But the plant’s winter reserves are also crucial. The vine is hard pressed during the year, it must be able to regenerate during the winter. We use plant-based preparations to help support these important steps adjusted to the prevailing climatic conditions. We also use certain preparations, such as silica after the harvest, which help to reinforce the vines’ natural reserves.
We seek to promote the good functioning of the soil with a compost whose development we closely monitor so that it is well adapted to the needs of our soils.
And we have a programme of massal selection in an through which we identify the vine stock that best responds to climatic constraints.
When it comes to vinification, our grapes tend now to be smaller with thicker skins. Accordingly, we have greatly reduced the extraction we seek, with less frequent and gentler pumping over and pigeage. Almost all of our extraction is now achieved simply through natural maceration. This gives a fabulous texture to the wine.
We are also now equipped with a cold room to cool our harvest before placing it in the vats or the presses for the whites. This also allows us to harvest more quickly. Since grape maturity can advance very quickly, we have to adapt so as not to harvest over-ripe grapes.
As we like to say, “Viticulture must be an accompaniment to nature and not a struggle against it. To achieve this harmony, biodynamics is an obvious philosophy that allows us to better understand and therefore better care for the vine.”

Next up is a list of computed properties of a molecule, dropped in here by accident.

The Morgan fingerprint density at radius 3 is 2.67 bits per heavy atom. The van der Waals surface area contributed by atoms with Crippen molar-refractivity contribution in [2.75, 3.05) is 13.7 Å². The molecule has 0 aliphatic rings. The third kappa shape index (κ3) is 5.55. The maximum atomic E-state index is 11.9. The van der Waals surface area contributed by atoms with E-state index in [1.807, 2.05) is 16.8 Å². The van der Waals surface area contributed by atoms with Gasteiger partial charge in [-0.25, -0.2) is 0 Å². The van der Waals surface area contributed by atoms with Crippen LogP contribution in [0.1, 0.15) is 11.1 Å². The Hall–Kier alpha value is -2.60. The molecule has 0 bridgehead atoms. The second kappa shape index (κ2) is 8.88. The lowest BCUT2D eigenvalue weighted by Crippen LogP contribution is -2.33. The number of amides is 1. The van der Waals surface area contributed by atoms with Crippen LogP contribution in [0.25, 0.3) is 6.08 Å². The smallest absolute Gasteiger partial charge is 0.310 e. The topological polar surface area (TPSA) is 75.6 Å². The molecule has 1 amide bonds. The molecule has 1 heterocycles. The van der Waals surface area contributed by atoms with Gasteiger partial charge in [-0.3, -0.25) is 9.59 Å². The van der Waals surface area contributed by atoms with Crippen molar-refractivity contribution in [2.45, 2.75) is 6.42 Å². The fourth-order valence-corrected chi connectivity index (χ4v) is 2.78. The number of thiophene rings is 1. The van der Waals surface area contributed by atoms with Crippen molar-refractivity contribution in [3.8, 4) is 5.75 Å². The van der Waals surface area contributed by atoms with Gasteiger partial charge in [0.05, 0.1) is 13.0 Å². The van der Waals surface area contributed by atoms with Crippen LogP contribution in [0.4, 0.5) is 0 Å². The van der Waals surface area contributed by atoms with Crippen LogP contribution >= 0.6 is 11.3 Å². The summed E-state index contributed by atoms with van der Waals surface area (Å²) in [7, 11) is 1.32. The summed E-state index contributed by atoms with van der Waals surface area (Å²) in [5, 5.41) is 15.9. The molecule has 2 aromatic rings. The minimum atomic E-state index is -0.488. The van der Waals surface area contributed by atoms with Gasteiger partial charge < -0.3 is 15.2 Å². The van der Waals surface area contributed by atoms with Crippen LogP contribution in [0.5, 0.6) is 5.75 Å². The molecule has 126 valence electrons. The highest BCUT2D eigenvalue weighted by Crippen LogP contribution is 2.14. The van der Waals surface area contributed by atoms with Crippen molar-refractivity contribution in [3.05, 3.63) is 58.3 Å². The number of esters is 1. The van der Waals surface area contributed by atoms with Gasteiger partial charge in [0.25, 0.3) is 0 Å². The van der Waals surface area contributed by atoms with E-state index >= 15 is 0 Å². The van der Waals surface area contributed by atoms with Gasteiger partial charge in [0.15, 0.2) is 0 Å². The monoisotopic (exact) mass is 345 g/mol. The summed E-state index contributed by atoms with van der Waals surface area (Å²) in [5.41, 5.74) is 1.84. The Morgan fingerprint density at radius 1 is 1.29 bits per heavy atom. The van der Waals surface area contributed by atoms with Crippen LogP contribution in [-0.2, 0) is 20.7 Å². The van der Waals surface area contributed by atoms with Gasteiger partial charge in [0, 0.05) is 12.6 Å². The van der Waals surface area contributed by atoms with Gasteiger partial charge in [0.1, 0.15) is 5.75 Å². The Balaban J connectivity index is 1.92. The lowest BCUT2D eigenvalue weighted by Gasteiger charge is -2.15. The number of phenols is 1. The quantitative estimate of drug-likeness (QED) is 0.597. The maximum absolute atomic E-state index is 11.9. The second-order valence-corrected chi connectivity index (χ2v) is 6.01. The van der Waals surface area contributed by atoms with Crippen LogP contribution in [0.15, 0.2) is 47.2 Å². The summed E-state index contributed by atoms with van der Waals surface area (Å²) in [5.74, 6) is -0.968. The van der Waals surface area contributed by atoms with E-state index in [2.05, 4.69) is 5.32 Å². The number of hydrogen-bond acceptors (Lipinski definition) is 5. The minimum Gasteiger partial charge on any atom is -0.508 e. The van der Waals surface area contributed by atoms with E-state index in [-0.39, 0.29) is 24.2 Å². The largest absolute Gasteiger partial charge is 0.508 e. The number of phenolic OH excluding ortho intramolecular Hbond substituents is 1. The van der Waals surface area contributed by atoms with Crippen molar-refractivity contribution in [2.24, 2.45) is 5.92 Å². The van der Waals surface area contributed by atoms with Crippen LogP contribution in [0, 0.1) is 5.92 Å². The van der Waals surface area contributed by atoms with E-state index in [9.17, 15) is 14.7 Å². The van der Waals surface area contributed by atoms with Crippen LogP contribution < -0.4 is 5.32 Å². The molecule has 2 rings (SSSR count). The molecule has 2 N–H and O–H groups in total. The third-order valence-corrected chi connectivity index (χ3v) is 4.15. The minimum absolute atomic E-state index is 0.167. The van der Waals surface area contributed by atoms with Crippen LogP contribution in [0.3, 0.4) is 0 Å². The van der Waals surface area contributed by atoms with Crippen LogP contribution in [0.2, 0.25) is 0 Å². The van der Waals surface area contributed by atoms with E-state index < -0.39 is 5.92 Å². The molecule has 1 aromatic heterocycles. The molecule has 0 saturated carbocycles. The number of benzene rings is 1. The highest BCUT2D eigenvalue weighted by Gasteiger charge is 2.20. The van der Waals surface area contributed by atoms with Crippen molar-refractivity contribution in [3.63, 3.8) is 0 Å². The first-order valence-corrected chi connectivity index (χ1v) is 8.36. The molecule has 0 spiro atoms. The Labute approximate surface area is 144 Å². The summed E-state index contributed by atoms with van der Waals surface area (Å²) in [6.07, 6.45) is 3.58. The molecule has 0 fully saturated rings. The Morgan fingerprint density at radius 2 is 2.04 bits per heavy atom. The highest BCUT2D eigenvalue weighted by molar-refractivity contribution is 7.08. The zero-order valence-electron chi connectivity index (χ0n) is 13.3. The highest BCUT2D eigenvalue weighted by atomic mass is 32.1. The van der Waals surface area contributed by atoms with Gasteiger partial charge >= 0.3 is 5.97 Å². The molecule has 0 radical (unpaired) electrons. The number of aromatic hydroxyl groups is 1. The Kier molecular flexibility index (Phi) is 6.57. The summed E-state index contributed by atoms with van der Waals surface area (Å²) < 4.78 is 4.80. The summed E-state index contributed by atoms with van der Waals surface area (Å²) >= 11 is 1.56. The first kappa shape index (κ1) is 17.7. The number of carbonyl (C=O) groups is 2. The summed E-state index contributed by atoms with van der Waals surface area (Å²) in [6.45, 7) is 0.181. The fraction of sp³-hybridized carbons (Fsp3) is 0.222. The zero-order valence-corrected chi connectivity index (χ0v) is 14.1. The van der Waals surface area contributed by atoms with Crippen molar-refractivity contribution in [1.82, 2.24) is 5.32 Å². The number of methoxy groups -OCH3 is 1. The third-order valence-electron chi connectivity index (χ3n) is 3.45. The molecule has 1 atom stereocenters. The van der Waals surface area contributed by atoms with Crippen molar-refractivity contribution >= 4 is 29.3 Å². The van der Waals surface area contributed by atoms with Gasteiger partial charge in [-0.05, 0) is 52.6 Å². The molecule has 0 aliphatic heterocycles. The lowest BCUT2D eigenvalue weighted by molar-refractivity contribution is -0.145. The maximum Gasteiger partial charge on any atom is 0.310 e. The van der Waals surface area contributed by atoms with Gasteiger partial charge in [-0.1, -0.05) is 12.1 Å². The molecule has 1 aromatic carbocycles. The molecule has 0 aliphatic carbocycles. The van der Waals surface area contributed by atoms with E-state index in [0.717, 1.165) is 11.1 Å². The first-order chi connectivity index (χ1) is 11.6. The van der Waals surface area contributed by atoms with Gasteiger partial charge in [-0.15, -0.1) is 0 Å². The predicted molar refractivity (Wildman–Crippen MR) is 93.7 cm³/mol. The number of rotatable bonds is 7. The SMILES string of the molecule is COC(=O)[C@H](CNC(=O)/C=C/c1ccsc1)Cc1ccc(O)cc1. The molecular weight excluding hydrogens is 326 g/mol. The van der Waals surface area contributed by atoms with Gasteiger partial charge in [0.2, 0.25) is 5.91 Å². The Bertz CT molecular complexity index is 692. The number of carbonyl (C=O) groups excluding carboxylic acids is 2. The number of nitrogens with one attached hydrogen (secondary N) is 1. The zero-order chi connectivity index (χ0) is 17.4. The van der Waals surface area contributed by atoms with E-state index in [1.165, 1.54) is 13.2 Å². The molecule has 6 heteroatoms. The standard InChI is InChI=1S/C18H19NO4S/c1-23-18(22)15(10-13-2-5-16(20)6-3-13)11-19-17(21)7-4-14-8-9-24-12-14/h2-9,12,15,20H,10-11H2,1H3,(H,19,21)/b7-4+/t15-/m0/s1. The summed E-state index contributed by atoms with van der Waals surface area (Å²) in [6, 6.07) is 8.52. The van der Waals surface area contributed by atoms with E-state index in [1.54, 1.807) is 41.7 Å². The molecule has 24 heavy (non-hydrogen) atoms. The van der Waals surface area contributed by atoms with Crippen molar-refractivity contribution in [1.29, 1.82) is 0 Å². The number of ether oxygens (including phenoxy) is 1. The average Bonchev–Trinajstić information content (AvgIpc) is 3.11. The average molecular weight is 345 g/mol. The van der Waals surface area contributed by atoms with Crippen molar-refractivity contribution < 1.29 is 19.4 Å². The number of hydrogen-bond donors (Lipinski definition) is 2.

Do organic and biodynamic vineyards, in your view, react differently to climate change?
If you pay the right attention to the proper functioning of the soil and the plant, you can’t go wrong. All of our trial tests confirm that.
Weather conditions, as we all know, have become increasingly erratic and unpredictable – with more intense rainstorms and longer periods of drought. The only way to face these climatic conditions is to be very careful and to focus on the quality of the soil.
Farming organically and biodynamically certainly makes a difference; but however one farms, it is crucial to take the utmost care of the soil.
What lessens have you learned in the Médoc from the Rhône and in the Rhône from the Médoc?
Each region has its own terroir and its own history. You really have to respect that. But of course I always try to see if something that works well in one region might be interesting for the other.
But, as much as anything else that comes from the complimentary skills of the teams. For example, at La Lagune, our culture manager is very interested in biodynamic plants and compost. At Jaboulet, we have a culture manager who is very competent in top-grafting and massal selection.
When we pool the skills of both team we have a lot of possibilities!
How has climate change impacted terroir and terroir expression? Does it make you reconsider which parts of the vineyard (and, above all on the hill of Hermitage, which parcels and exposures) are the best terroirs, improving some whilst challenging others? Does this have an impact on the blend for La Chapelle? Which terroirs are best protected against climatic change?